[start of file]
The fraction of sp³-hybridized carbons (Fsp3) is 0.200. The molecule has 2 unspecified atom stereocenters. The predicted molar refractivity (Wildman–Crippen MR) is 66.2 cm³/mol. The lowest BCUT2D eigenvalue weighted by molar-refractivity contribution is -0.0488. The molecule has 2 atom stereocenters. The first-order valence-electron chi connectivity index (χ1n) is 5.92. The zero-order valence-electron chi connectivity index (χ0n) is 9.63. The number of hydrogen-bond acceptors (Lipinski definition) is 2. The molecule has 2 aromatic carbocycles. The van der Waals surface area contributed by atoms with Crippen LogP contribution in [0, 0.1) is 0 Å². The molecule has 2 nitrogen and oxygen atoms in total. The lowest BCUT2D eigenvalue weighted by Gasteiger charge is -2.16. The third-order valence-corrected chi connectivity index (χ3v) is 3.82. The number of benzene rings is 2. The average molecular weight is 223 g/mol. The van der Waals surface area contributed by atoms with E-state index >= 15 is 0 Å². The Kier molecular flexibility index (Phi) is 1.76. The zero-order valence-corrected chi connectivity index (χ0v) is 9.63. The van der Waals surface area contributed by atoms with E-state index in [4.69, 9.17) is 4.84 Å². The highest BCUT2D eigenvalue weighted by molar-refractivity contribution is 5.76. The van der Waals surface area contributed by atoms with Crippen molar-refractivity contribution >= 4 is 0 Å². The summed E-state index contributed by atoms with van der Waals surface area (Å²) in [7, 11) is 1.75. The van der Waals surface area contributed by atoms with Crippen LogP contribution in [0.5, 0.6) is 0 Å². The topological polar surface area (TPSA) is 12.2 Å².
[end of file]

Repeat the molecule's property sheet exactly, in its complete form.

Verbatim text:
The fraction of sp³-hybridized carbons (Fsp3) is 0.200. The molecule has 2 unspecified atom stereocenters. The predicted molar refractivity (Wildman–Crippen MR) is 66.2 cm³/mol. The lowest BCUT2D eigenvalue weighted by molar-refractivity contribution is -0.0488. The molecule has 2 atom stereocenters. The first-order valence-electron chi connectivity index (χ1n) is 5.92. The zero-order valence-electron chi connectivity index (χ0n) is 9.63. The number of hydrogen-bond acceptors (Lipinski definition) is 2. The molecule has 2 aromatic carbocycles. The van der Waals surface area contributed by atoms with Crippen LogP contribution in [0, 0.1) is 0 Å². The molecule has 2 nitrogen and oxygen atoms in total. The lowest BCUT2D eigenvalue weighted by Gasteiger charge is -2.16. The third-order valence-corrected chi connectivity index (χ3v) is 3.82. The number of benzene rings is 2. The average molecular weight is 223 g/mol. The van der Waals surface area contributed by atoms with E-state index >= 15 is 0 Å². The Kier molecular flexibility index (Phi) is 1.76. The zero-order valence-corrected chi connectivity index (χ0v) is 9.63. The van der Waals surface area contributed by atoms with E-state index in [4.69, 9.17) is 4.84 Å². The highest BCUT2D eigenvalue weighted by molar-refractivity contribution is 5.76. The van der Waals surface area contributed by atoms with Crippen molar-refractivity contribution >= 4 is 0 Å². The summed E-state index contributed by atoms with van der Waals surface area (Å²) in [7, 11) is 1.75. The van der Waals surface area contributed by atoms with Crippen LogP contribution in [0.5, 0.6) is 0 Å². The topological polar surface area (TPSA) is 12.2 Å².